Marijuana is now legal in many states for those over 21 years old. State laws have been established to regulate marijuana cultivation, distribution, sale and use, and will protect citizens and the environment from potential dangers. These changes effectively decriminalize marijuana in many states.
However, the problem of federal law remains and the rules are different for non-US citizens (“noncitizen”).
As many of our readers are aware, our immigration and naturalization laws are federal laws. Under the US Constitution, the states are not permitted to enact immigration laws. Laws involving the “controlled substances” or drugs, on the other hand, can be both state and federal. Under federal law, specifically the United States Controlled Substances Act, marijuana is classified as a “Schedule 1” drug along with opium, LSD, heroin, Ecstasy, psilocybin and many other drugs. As far as I know, there is no federal law prohibiting the use of marijuana.
Federal laws do prohibit possession, cultivation or trafficking (sales). In contrast, “under the influence” offenses are usually state laws and usage of marijuana does not necessarily mean that the person is “under the influence” of pot, unless of course there was a conviction involved. But even if using marijuana is not a criminal ground of inadmissibility, it can still make a person ineligible for a green card under a medical ground.
If a noncitizen is found to have used marijuana (other than a simple single abuse for experimental use), and this could come up during a medical required to become a green card holder (note that traces of marijuana may remain in the body for over three months as THC, the psycho active element in marijuana, is not water soluble) or during an interview to become a green card holder or an interview for naturalization. Because cannabis is a Schedule I drug, no determination of harmful behavior is required. A doctor’s simple diagnosis of substance abuse based on use of a Schedule 1 drug means the person is determined to have a Class A medical condition and they are automatically ineligible for a green card or visa.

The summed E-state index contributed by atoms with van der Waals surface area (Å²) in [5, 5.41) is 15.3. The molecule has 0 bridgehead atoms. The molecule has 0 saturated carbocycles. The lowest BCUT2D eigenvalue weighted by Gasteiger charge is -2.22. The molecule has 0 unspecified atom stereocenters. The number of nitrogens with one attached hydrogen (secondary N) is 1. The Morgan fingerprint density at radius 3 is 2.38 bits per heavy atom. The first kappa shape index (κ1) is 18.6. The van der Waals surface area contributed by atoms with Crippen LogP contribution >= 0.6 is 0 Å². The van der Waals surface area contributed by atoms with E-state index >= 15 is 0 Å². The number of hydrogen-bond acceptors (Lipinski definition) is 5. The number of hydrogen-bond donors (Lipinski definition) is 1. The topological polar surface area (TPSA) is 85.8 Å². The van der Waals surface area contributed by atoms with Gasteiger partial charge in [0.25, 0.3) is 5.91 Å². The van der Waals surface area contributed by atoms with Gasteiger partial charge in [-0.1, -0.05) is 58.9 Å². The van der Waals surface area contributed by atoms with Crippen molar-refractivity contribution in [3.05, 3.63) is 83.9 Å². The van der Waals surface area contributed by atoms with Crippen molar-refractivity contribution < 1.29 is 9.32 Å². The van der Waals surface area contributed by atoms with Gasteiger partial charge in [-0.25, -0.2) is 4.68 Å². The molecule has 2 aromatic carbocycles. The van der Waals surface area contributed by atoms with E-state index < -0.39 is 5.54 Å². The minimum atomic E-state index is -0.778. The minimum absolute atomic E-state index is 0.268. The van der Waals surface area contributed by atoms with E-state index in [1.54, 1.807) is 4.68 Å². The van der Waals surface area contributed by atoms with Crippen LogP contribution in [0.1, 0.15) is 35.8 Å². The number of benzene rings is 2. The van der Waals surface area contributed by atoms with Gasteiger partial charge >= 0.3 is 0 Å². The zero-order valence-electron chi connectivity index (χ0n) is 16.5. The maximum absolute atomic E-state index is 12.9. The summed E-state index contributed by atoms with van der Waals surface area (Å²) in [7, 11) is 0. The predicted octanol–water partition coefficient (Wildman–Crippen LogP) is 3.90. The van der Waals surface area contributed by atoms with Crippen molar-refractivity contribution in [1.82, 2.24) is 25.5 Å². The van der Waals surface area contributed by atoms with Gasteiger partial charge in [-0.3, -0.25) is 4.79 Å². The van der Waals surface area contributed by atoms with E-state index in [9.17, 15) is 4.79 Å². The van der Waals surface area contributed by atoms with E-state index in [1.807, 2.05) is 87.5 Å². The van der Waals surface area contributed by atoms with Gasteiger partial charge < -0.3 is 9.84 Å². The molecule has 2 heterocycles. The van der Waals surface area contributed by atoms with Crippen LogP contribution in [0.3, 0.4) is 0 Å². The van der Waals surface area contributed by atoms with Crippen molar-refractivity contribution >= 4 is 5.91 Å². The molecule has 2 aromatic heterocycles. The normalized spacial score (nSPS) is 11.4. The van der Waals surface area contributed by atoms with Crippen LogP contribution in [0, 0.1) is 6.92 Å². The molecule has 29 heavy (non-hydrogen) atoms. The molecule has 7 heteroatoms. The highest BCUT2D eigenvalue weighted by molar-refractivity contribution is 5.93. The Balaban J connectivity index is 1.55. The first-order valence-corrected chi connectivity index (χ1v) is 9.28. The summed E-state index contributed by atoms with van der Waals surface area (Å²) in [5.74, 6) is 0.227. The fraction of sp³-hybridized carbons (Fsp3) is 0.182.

A green card holder who has lived in the US for many years can have their green card taken away and be deported for a single marijuana conviction. Note there is a sole exception for a single conviction for possession of 30 grams or less of marijuana but even that exception involves obtaining a waiver. So, if you have a green card and have been putting off applying for naturalization, this is another reason to apply!
Note the new fees go up December 23, so applying before then will save you $45 which you can use to buy some celebratory pot after you are sworn in.
A person who has overstayed the visa waiver program and who marries a US citizen is not eligible to obtain a green card if they have a marijuana conviction. Again, there is a sole exception for a single conviction for possession of 30 grams or less of marijuana, with a waiver showing extreme hardship to specific legal family members.
From the Immigrant Legal Resource Center, ilrc.org/crimes:
For immigrants, the disproportionate impacts of a marijuana conviction are far more damaging than for most citizens because the immigration consequences that flow from any drug conviction (including marijuana possession) are some of the most punitive, unforgiving penalties under federal law, often with no recourse.
These consequences can include:
detention by immigration authorities for months or years
loss of current “green card” or other lawful immigration status
ineligibility to apply for lawful immigration status
and deportation that causes permanent family separation, often with no consideration of humanitarian factors
The effects of these harsh federal laws are compounded by record number of deportations in the U.S. over the last eight years and the frequency by which the federal government deports immigrants for drug offenses. Possession of a drug, in particular marijuana, is one of the most common bases for deportation based on a criminal conviction.
A report released in 2015 by Human Rights Watch found that deportations based on drug possession increased 43% from 2007 through 2012. During that period more than 260,000 people were deported for a drug offense and though these statistics are incomplete, at least 38% or over 100,000 such cases involved possession of drugs for personal use.
While there are some legal defenses available, such as whether an infraction is the
same as a conviction under federal law, and/or whether all the elements of the 1957 Matter of K case are found, it is much safer to just say no until you are sworn in as a US citizen.
If you have questions, call our office at 775-800-3323. Thanks for reading!